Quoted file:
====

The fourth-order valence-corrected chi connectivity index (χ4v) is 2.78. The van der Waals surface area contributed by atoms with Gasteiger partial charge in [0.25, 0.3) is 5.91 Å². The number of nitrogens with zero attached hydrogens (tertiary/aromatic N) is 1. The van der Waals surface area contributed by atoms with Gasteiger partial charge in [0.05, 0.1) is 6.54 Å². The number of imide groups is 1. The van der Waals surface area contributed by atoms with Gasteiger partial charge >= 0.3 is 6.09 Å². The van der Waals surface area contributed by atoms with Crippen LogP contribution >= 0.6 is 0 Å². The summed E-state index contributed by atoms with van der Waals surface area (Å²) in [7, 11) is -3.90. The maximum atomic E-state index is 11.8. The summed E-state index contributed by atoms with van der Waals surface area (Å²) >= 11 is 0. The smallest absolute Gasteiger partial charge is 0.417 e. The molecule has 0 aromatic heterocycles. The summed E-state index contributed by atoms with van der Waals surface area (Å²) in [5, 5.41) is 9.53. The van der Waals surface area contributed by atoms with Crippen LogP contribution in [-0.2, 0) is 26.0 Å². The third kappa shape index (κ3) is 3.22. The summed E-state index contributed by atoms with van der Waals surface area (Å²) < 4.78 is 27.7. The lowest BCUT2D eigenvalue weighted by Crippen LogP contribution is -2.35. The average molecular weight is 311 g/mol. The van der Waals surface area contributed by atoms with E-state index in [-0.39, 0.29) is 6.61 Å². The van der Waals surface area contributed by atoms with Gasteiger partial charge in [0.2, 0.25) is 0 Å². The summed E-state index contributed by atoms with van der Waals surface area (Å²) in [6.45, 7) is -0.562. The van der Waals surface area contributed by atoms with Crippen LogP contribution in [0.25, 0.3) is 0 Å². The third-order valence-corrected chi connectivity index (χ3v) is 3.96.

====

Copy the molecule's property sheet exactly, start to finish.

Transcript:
The fourth-order valence-corrected chi connectivity index (χ4v) is 2.78. The van der Waals surface area contributed by atoms with Gasteiger partial charge in [0.25, 0.3) is 5.91 Å². The number of nitrogens with zero attached hydrogens (tertiary/aromatic N) is 1. The van der Waals surface area contributed by atoms with Gasteiger partial charge in [0.05, 0.1) is 6.54 Å². The number of imide groups is 1. The van der Waals surface area contributed by atoms with Gasteiger partial charge >= 0.3 is 6.09 Å². The van der Waals surface area contributed by atoms with Crippen LogP contribution >= 0.6 is 0 Å². The summed E-state index contributed by atoms with van der Waals surface area (Å²) in [7, 11) is -3.90. The maximum atomic E-state index is 11.8. The summed E-state index contributed by atoms with van der Waals surface area (Å²) >= 11 is 0. The smallest absolute Gasteiger partial charge is 0.417 e. The molecule has 0 aromatic heterocycles. The summed E-state index contributed by atoms with van der Waals surface area (Å²) in [5, 5.41) is 9.53. The van der Waals surface area contributed by atoms with Crippen LogP contribution in [-0.2, 0) is 26.0 Å². The third kappa shape index (κ3) is 3.22. The summed E-state index contributed by atoms with van der Waals surface area (Å²) < 4.78 is 27.7. The lowest BCUT2D eigenvalue weighted by Crippen LogP contribution is -2.35. The average molecular weight is 311 g/mol. The van der Waals surface area contributed by atoms with E-state index in [-0.39, 0.29) is 6.61 Å². The van der Waals surface area contributed by atoms with Gasteiger partial charge in [0.2, 0.25) is 0 Å². The summed E-state index contributed by atoms with van der Waals surface area (Å²) in [6.45, 7) is -0.562. The van der Waals surface area contributed by atoms with Crippen LogP contribution in [0.25, 0.3) is 0 Å². The third-order valence-corrected chi connectivity index (χ3v) is 3.96.